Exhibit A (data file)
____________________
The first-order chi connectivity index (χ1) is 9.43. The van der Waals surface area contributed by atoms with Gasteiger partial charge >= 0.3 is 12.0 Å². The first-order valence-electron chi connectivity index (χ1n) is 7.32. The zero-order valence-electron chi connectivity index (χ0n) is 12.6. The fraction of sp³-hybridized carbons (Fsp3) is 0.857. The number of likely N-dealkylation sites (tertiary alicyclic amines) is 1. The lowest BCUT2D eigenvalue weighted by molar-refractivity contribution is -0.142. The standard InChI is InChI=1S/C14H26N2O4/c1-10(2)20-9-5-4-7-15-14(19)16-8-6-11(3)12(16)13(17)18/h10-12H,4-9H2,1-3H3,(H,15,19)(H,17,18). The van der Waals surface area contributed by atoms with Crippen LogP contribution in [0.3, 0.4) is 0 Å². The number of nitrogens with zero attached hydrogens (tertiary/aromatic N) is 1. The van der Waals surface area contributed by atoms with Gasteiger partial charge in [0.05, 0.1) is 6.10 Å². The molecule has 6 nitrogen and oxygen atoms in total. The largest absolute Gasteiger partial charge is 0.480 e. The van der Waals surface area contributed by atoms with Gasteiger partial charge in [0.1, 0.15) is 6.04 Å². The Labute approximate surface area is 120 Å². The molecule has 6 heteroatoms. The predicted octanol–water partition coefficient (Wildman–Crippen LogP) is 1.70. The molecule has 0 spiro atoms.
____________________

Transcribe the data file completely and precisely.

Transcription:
The first-order chi connectivity index (χ1) is 9.43. The van der Waals surface area contributed by atoms with Gasteiger partial charge >= 0.3 is 12.0 Å². The first-order valence-electron chi connectivity index (χ1n) is 7.32. The zero-order valence-electron chi connectivity index (χ0n) is 12.6. The fraction of sp³-hybridized carbons (Fsp3) is 0.857. The number of likely N-dealkylation sites (tertiary alicyclic amines) is 1. The lowest BCUT2D eigenvalue weighted by molar-refractivity contribution is -0.142. The standard InChI is InChI=1S/C14H26N2O4/c1-10(2)20-9-5-4-7-15-14(19)16-8-6-11(3)12(16)13(17)18/h10-12H,4-9H2,1-3H3,(H,15,19)(H,17,18). The van der Waals surface area contributed by atoms with Crippen LogP contribution in [0.3, 0.4) is 0 Å². The number of nitrogens with zero attached hydrogens (tertiary/aromatic N) is 1. The van der Waals surface area contributed by atoms with Gasteiger partial charge in [0.05, 0.1) is 6.10 Å². The molecule has 6 nitrogen and oxygen atoms in total. The largest absolute Gasteiger partial charge is 0.480 e. The van der Waals surface area contributed by atoms with Gasteiger partial charge in [0.1, 0.15) is 6.04 Å². The Labute approximate surface area is 120 Å². The molecule has 6 heteroatoms. The predicted octanol–water partition coefficient (Wildman–Crippen LogP) is 1.70. The molecule has 0 spiro atoms.